We are also saying goodbye to Kristin Crellin, who is ending her second term as Alumni Council President. Kristin has overseen major statewide alumni initiatives during her tenure, including the Class of 3 Million celebration. On a personal note, I am grateful for Kristin's leadership during the alumni trustee search, and the way she and her colleagues have embraced and supported me in this role. Kristin is a dedicated and conscientious volunteer leader who wears her CSU pride on her sleeve...and she has spent untold hours away from her job and family to support the university.
I will miss Trustee Alexanian's voice and counsel in our deliberations. Talar speaks with authority on issues that affect our students—which is really everything we do.
Talar has helped address some of the CSU's most contentious issues over the last two years...and played an important role as problem-solver and consensus-builder. Talar is also a tremendous advocate for the CSU Board of Trustees in her communication with lawmakers and the university community.
We are also saying goodbye to Devon Graves...Devon ends his second year as chair, having also stepped up to assume the responsibilities as president this year. Simultaneously, Devon has served as the Governor's appointee to the California Student Aid Commission and as a member of the search committee for the Executive Vice Chancellor of Academic and Student Affairs.
Devon, Talar, Kristin and Alex...I will miss each of you. But I also know that as you exit your current roles, you are finding new ways to lead and advocate for the CSU.
Thank you all… and congratulations, Devon and Talar, on your graduations...we are all proud of your successes.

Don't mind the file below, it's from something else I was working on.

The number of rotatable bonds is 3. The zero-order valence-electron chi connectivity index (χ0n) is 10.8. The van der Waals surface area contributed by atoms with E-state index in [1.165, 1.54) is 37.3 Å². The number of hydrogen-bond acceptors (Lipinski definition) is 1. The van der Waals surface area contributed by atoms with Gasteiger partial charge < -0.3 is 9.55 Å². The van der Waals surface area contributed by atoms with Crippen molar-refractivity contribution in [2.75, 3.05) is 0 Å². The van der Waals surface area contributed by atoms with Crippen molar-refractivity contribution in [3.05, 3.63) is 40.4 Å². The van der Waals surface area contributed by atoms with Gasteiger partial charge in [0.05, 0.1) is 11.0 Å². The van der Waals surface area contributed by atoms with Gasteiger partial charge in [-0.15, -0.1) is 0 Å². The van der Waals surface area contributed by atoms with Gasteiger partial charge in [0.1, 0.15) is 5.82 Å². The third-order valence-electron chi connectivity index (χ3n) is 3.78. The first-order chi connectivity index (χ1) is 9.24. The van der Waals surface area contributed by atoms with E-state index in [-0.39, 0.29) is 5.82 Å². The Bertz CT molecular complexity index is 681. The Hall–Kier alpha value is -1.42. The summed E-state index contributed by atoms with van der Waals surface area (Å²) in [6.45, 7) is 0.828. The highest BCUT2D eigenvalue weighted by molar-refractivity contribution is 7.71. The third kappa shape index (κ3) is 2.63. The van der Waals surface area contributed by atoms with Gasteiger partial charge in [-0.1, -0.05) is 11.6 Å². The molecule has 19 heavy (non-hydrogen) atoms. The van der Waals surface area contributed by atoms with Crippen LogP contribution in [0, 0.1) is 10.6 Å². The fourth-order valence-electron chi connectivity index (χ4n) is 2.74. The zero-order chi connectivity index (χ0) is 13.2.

To conclude, I will turn things over to our newest trustee… and though he may be new to this board, Silas Abrego, better known as Sy by the Cal State Fullerton community, brings with him decades of CSU experience. Sy, will you please share a few words with us?
[Brief comments by Trustee Abrego] Thank you and welcome.
Finally...not to steal some of the thunder from the Academic Senate report...but I want to address an issue that has our full attention. That issue is the pilot program of community college bachelor's degrees. The CSU and community colleges have a strong educational partnership, and we have seen that partnership strengthen in recent years. We've made progress on a seamless transfer process between systems to better serve the students we both educate. And we share in many community-based research and service-learning activities. Both our systems have excellent faculty and staff...And I have personally been honored to work with faculty and staff of both systems as a member of the Community College Board of Governors and CSU Board of Trustees...In these roles, I've learned that we are at our best when we are united. The CSU was supportive in the legislative process that won the California Community Colleges the authority to offer up to 15 community college bachelor's pilot programs. We offered our support with the understanding that these pilot programs should be distinctly different from what the CSU offers. We supported this pilot as a means to expand educational opportunity and capacity...rather than duplicate CSU programs or curricula.
I join CSU faculty in my concern that the process for 15 pilot bachelor's programs was not as consultative as it should have be… and that some of the approved pilot programs are problematic. The chancellor and I have discussed and agreed that there is room for improvement in the consultation and development process for these programs. These programs are again part of a pilot, and they are intended to allow our community college partners to test the waters. That pilot is much more likely to produce a positive path forward if the CSU and community colleges work together. I have full confidence in the faculty and administrative leadership of both systems to find a way to serve California's students better by creating opportunities that are in fact new—and not duplicative—of what our CSU campuses offer. And we will continue to seek the additional state funding to sustain academic excellence, maintain infrastructure and meet the growing demand for our existing, proven, and high-quality CSU bachelor's degree programs.
That concludes my report, and now we'll turn to the chancellor for his report.